Letter from Munich – 011
Letter from Munich – the Joseph Affair – 11
EINE DEUTSCHE FASSUNG STEHT WEITER UNTEN.
23 March 2001
Dear Mr. Graf, dear friends,
“People constantly ask me, why I am so convinced that the Kantelberg-Abdullas, the parents in the Joseph Affair, are right in believing that their child was murdered and that neither the German federal government nor the Saxony state government has investigated the affair the way they should.”
“Annette, not again.” It was difficult to tell if Erich was angry, or just exasperated.
Annette ignored him. “Almost from the beginning, the highest level of government in Saxony – and by this I mean the Prime Minister, Kurt Biedenkopf – was against any thorough investigation of the affair. The Dresden district attorney and the justice ministry may have been willing at first to conduct a normal investigation, but as soon as Biedenkopf heard that important CDU party members or their relatives in Sebnitz could be endangered by the investigation, Biedenkopf made sure the investigation took the course he wanted it to take. It didn’t matter to him that this course couldn’t possibly lead to a discovery of the truth. It didn’t matter that keeping to this course meant issuing an autopsy report that ignored any sign the boy had died violently; it didn’t matter that it meant intimidating the witnesses who had come forward to say they saw the boy attacked. These witnesses had to be made to change their story.”
“That’s preposterous,” said Erich, barely concealing his scorn.
“Is it?” Annette replied. “The inconsistencies in this case are precisely the sort of inconsistencies that have appeared in other cases where there has been a miscarriage of justice. And often, when the authorities haven’t acted as they should, it is the victim who is blamed. In the United States, for example, when Patty Hearst was kidnapped in the nineteen-seventies, the authorities knew of the danger but failed to warn her. To compensate for that failure, the authorities were astonishingly aggressive in prosecuting her. It finally took a presidential pardon to clear her name.”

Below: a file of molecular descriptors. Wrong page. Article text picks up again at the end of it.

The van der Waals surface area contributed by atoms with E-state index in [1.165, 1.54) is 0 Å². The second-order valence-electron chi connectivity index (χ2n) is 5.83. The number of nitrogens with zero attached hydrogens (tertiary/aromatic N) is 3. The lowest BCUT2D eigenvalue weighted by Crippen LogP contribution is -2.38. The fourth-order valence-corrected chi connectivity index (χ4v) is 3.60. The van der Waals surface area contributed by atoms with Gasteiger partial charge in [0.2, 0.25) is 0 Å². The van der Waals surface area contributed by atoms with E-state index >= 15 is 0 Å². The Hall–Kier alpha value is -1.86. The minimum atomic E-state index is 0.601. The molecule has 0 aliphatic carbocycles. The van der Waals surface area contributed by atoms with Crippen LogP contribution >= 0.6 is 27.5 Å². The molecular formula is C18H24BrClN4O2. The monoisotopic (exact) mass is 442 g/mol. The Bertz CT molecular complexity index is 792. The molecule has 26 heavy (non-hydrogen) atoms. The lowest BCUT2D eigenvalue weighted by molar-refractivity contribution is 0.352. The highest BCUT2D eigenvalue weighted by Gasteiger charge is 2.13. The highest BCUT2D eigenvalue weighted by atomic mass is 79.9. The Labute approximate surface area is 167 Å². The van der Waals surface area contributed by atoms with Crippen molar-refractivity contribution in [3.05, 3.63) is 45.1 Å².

“Yes, and that was in America,” commented Erich dryly. “This is Germany.”
“Precisely,” Annette replied. “In America the authorities admit their mistakes. In Germany, the authorities and the whole political class must be seen to have a kind of infallibility so that the German respect for authority won’t be weakened.”
Personally, I didn’t know what to believe or think. I’m just a simple and rather naïve person. Well, that’s the way things go, I guess.
Robert John Bennett